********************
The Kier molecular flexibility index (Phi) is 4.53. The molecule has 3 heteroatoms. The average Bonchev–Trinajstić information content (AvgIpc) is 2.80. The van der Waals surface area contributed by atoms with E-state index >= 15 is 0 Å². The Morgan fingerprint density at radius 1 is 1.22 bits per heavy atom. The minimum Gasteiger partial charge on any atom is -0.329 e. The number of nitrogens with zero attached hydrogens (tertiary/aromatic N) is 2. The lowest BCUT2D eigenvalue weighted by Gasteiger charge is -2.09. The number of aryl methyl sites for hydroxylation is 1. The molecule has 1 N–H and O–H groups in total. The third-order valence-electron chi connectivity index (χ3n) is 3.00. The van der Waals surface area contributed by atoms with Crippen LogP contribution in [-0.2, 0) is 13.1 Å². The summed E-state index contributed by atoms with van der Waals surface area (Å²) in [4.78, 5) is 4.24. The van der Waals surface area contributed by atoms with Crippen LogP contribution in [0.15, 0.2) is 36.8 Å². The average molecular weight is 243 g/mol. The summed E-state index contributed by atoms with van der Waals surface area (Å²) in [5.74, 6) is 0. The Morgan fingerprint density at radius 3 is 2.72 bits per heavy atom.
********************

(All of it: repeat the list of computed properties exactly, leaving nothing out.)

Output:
The Kier molecular flexibility index (Phi) is 4.53. The molecule has 3 heteroatoms. The average Bonchev–Trinajstić information content (AvgIpc) is 2.80. The van der Waals surface area contributed by atoms with E-state index >= 15 is 0 Å². The Morgan fingerprint density at radius 1 is 1.22 bits per heavy atom. The minimum Gasteiger partial charge on any atom is -0.329 e. The number of nitrogens with zero attached hydrogens (tertiary/aromatic N) is 2. The lowest BCUT2D eigenvalue weighted by Gasteiger charge is -2.09. The number of aryl methyl sites for hydroxylation is 1. The molecule has 1 N–H and O–H groups in total. The third-order valence-electron chi connectivity index (χ3n) is 3.00. The van der Waals surface area contributed by atoms with Crippen LogP contribution in [-0.2, 0) is 13.1 Å². The summed E-state index contributed by atoms with van der Waals surface area (Å²) in [4.78, 5) is 4.24. The van der Waals surface area contributed by atoms with Crippen LogP contribution in [0.15, 0.2) is 36.8 Å². The average molecular weight is 243 g/mol. The summed E-state index contributed by atoms with van der Waals surface area (Å²) in [5.74, 6) is 0. The Morgan fingerprint density at radius 3 is 2.72 bits per heavy atom.